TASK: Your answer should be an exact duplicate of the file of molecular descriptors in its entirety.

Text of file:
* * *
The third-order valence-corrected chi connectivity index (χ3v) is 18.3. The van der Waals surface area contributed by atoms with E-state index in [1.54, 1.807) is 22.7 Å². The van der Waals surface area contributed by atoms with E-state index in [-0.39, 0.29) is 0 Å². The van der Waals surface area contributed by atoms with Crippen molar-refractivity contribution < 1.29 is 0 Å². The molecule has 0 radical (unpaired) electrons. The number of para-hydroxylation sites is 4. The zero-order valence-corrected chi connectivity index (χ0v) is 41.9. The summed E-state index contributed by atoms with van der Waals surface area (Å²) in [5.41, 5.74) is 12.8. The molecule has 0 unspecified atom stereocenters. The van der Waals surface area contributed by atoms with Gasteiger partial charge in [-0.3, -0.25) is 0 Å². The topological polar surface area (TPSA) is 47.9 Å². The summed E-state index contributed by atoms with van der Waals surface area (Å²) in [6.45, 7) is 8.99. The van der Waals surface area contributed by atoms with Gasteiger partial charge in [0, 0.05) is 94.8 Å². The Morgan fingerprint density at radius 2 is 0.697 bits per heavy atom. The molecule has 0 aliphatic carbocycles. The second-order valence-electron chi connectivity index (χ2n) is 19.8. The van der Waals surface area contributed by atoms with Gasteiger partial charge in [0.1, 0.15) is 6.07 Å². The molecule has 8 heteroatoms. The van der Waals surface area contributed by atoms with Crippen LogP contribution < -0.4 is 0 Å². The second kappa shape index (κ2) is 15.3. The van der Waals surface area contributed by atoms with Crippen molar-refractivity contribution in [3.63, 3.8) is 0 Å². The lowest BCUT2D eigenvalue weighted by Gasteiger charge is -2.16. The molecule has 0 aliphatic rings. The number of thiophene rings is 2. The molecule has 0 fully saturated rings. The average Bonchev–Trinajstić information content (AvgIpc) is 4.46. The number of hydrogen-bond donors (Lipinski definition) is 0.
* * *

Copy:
The third-order valence-corrected chi connectivity index (χ3v) is 18.3. The van der Waals surface area contributed by atoms with E-state index in [1.54, 1.807) is 22.7 Å². The van der Waals surface area contributed by atoms with E-state index in [-0.39, 0.29) is 0 Å². The van der Waals surface area contributed by atoms with Crippen molar-refractivity contribution < 1.29 is 0 Å². The molecule has 0 radical (unpaired) electrons. The number of para-hydroxylation sites is 4. The zero-order valence-corrected chi connectivity index (χ0v) is 41.9. The summed E-state index contributed by atoms with van der Waals surface area (Å²) in [5.41, 5.74) is 12.8. The molecule has 0 unspecified atom stereocenters. The van der Waals surface area contributed by atoms with Gasteiger partial charge in [-0.3, -0.25) is 0 Å². The topological polar surface area (TPSA) is 47.9 Å². The summed E-state index contributed by atoms with van der Waals surface area (Å²) in [6.45, 7) is 8.99. The van der Waals surface area contributed by atoms with Gasteiger partial charge in [0, 0.05) is 94.8 Å². The Morgan fingerprint density at radius 2 is 0.697 bits per heavy atom. The molecule has 0 aliphatic carbocycles. The second-order valence-electron chi connectivity index (χ2n) is 19.8. The van der Waals surface area contributed by atoms with Gasteiger partial charge in [0.1, 0.15) is 6.07 Å². The molecule has 8 heteroatoms. The van der Waals surface area contributed by atoms with Crippen LogP contribution < -0.4 is 0 Å². The second kappa shape index (κ2) is 15.3. The van der Waals surface area contributed by atoms with Crippen molar-refractivity contribution in [3.63, 3.8) is 0 Å². The lowest BCUT2D eigenvalue weighted by Gasteiger charge is -2.16. The molecule has 0 aliphatic rings. The number of thiophene rings is 2. The molecule has 0 fully saturated rings. The average Bonchev–Trinajstić information content (AvgIpc) is 4.46. The number of hydrogen-bond donors (Lipinski definition) is 0.